Jonathan Levi: I do like that I like that because I think a lot of us set these goals and we don't know I mean it could be the worst thing in the world to get what some of us wish for I do think that it's important to have I guess I would call them stepping stones or kind of paths maybe touchpoints that you would like to hit. For example, I'd like to have children So somehow that should be a base station that I touch on my way You know I would like to help this many people I would like to contribute this much money to charity Whatever those goals maybe I would like to travel to this country but saying in 10 years I want to be the Tony Robbins of online business. I think you're right I think it's a mistake to get that specific and have that much hubris about what the universe has planned for you.

Daniel Gefen: And the issue with it as well Jonathan is that I find that people use those big goals almost as if like okay now that I've set the goal like I've done half of you know I'm halfway there because I've set the goal.

Nonsense. Most people are doing all these big goals and writing all these big missions They're spending so much time planning that they're not actually doing And if you instead of doing all that planning you just go and take your next step What are you doing today What are you doing this week What are you doing this month? That's it Then you'll find the more action you take, the more doors open the more opportunities open up and you get more clarity Life reveals itself to you, the more you take action If you sit there and you're spectator and you're consuming content then you will not get those opportunities It's only the players that get the opportunities. If you want to be a player in life? Oh my goodness You're going to see so many doors sliding open for you You're going to have no idea right?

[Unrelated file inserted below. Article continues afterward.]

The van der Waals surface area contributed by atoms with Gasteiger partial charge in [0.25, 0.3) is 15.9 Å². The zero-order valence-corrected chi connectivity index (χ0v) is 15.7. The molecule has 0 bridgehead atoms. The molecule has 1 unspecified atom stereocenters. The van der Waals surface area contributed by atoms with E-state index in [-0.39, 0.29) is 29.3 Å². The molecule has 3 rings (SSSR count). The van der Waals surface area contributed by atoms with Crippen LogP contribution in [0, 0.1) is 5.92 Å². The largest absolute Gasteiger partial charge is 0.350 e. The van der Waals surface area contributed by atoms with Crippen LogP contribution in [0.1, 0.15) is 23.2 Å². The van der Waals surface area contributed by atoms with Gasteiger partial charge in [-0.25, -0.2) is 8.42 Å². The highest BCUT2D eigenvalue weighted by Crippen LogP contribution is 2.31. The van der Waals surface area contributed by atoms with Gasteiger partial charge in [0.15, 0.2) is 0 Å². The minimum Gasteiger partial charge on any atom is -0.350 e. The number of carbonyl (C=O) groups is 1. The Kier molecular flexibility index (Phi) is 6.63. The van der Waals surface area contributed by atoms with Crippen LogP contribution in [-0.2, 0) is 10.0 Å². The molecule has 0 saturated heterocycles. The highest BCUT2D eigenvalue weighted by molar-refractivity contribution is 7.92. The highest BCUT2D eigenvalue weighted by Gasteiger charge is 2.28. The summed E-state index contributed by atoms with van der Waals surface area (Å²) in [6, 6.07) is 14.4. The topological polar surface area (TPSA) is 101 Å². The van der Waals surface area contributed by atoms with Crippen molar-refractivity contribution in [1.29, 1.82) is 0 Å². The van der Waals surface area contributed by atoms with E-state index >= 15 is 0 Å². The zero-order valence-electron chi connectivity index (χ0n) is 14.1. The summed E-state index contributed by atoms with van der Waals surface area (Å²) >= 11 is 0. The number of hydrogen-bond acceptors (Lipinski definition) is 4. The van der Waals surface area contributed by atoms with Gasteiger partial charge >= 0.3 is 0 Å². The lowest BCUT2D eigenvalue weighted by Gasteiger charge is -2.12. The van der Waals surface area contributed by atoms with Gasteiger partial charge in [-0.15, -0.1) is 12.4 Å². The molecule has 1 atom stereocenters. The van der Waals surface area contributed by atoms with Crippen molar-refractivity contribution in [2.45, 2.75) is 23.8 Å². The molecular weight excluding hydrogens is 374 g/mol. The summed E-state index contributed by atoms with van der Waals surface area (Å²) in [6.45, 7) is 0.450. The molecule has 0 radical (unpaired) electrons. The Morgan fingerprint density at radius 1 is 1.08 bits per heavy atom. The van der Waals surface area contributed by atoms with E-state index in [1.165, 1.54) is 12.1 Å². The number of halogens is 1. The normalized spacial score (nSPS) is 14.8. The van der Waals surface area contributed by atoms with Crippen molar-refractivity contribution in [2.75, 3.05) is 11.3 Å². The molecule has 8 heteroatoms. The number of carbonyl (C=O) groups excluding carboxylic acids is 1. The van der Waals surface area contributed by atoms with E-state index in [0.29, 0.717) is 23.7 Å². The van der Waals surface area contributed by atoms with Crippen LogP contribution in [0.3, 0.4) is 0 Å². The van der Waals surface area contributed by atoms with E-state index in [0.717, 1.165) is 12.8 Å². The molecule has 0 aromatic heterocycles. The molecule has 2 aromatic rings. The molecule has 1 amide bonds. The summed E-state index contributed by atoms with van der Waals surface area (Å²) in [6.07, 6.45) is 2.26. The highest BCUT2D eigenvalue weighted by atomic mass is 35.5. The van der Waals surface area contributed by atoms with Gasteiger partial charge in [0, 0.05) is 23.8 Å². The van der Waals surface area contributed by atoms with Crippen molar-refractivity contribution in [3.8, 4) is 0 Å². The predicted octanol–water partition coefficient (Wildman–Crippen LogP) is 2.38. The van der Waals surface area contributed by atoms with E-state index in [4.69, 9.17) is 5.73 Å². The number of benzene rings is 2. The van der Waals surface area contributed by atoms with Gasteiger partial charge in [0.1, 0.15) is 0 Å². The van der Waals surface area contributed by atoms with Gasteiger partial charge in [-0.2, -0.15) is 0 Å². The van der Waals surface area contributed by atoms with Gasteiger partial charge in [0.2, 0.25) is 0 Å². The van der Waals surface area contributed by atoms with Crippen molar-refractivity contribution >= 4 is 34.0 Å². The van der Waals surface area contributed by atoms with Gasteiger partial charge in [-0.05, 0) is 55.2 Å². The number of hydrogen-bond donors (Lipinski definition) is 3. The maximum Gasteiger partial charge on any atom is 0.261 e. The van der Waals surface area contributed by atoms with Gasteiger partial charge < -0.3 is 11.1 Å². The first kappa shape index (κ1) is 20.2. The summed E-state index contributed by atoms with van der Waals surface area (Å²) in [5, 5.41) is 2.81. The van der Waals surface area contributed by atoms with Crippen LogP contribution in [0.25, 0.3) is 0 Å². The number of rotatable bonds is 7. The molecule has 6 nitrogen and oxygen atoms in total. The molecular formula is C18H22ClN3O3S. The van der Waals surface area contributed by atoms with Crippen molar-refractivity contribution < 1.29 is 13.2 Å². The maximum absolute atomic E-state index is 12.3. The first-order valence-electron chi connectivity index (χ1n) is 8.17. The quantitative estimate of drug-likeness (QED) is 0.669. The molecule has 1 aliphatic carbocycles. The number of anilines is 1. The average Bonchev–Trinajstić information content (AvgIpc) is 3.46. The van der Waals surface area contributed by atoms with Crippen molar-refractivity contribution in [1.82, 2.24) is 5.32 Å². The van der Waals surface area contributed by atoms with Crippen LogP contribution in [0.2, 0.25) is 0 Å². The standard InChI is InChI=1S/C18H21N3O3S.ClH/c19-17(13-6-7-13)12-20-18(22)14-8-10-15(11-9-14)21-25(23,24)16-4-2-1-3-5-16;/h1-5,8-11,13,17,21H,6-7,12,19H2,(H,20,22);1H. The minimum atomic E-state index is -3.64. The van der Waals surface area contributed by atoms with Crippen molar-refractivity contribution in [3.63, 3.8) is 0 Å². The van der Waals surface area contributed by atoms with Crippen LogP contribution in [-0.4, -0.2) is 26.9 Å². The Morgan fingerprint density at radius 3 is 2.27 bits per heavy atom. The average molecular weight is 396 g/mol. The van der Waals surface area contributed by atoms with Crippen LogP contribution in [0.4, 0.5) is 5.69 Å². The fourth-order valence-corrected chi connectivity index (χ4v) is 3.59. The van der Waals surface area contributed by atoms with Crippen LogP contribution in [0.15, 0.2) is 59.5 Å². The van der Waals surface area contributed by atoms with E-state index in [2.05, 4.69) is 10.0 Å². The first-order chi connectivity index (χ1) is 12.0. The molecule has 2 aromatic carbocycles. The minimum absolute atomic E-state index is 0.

Jonathan Levi: Absolutely.

Daniel Gefen: You want to be a spectator you know. Great, you could spectate. Watch.

Jonathan Levi: Absolutely I think having a general direction is worthwhile though So for example you know if you're someone who was adopted and you feel that your life's mission is to help other children who came out of adoption having that general direction even if you don't go so far as to specify and say I'm going to start this kind of organization or we're going to work in this country. I think knowing So for example my mission in life is to help people learn more effectively at least right now it may change and I am open to the idea that five years from now what I may be doing in the way that I may help people learn more effectively is by helping other content creators build online courses that then help people but you know a large part of my life and my biography and my story is around Struggling to learn growing up And I don't think any of that's going to change What's your take on having a broad kind of overarching direction for the way that you want your life to go

Daniel Gefen: So the first chapter in my book and that's why you know it's interesting cause some people might say Oh you're contradicting yourself because the first chapter in your book is what do you really want. Right,  and when I say what do you really want and I talk about your why and your you know the reason why you want to do certain things. So why are you launching a podcast show, right? Why do you want to make money? That's different because there the why is what gets you through everything.